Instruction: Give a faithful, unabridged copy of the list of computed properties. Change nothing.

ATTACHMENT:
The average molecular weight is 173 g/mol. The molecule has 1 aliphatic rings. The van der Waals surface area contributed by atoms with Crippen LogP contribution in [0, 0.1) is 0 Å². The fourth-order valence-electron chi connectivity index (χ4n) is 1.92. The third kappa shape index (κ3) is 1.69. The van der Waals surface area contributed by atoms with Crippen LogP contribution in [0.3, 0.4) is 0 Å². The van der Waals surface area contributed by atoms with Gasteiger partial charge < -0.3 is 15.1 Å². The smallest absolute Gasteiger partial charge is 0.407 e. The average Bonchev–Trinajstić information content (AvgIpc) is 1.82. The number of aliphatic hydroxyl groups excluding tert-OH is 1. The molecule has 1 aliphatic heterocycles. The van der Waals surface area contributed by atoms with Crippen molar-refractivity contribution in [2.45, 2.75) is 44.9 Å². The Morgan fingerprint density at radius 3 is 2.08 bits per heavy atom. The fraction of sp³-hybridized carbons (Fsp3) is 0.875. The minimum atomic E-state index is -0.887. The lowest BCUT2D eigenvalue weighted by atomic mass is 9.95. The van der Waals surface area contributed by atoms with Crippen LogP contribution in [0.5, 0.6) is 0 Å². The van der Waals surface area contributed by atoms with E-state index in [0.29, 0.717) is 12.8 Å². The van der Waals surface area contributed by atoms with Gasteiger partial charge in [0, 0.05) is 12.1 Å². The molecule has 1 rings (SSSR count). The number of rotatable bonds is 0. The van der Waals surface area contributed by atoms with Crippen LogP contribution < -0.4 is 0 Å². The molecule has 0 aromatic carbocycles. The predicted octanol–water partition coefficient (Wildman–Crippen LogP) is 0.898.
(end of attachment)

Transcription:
The average molecular weight is 173 g/mol. The molecule has 1 aliphatic rings. The van der Waals surface area contributed by atoms with Crippen LogP contribution in [0, 0.1) is 0 Å². The fourth-order valence-electron chi connectivity index (χ4n) is 1.92. The third kappa shape index (κ3) is 1.69. The van der Waals surface area contributed by atoms with Crippen LogP contribution in [0.3, 0.4) is 0 Å². The van der Waals surface area contributed by atoms with Gasteiger partial charge < -0.3 is 15.1 Å². The smallest absolute Gasteiger partial charge is 0.407 e. The average Bonchev–Trinajstić information content (AvgIpc) is 1.82. The number of aliphatic hydroxyl groups excluding tert-OH is 1. The molecule has 1 aliphatic heterocycles. The van der Waals surface area contributed by atoms with Crippen molar-refractivity contribution in [2.45, 2.75) is 44.9 Å². The Morgan fingerprint density at radius 3 is 2.08 bits per heavy atom. The fraction of sp³-hybridized carbons (Fsp3) is 0.875. The minimum atomic E-state index is -0.887. The lowest BCUT2D eigenvalue weighted by atomic mass is 9.95. The van der Waals surface area contributed by atoms with Crippen LogP contribution in [0.5, 0.6) is 0 Å². The van der Waals surface area contributed by atoms with E-state index in [0.29, 0.717) is 12.8 Å². The van der Waals surface area contributed by atoms with Gasteiger partial charge in [0, 0.05) is 12.1 Å². The molecule has 1 rings (SSSR count). The number of rotatable bonds is 0. The van der Waals surface area contributed by atoms with Crippen LogP contribution < -0.4 is 0 Å². The molecule has 0 aromatic carbocycles. The predicted octanol–water partition coefficient (Wildman–Crippen LogP) is 0.898.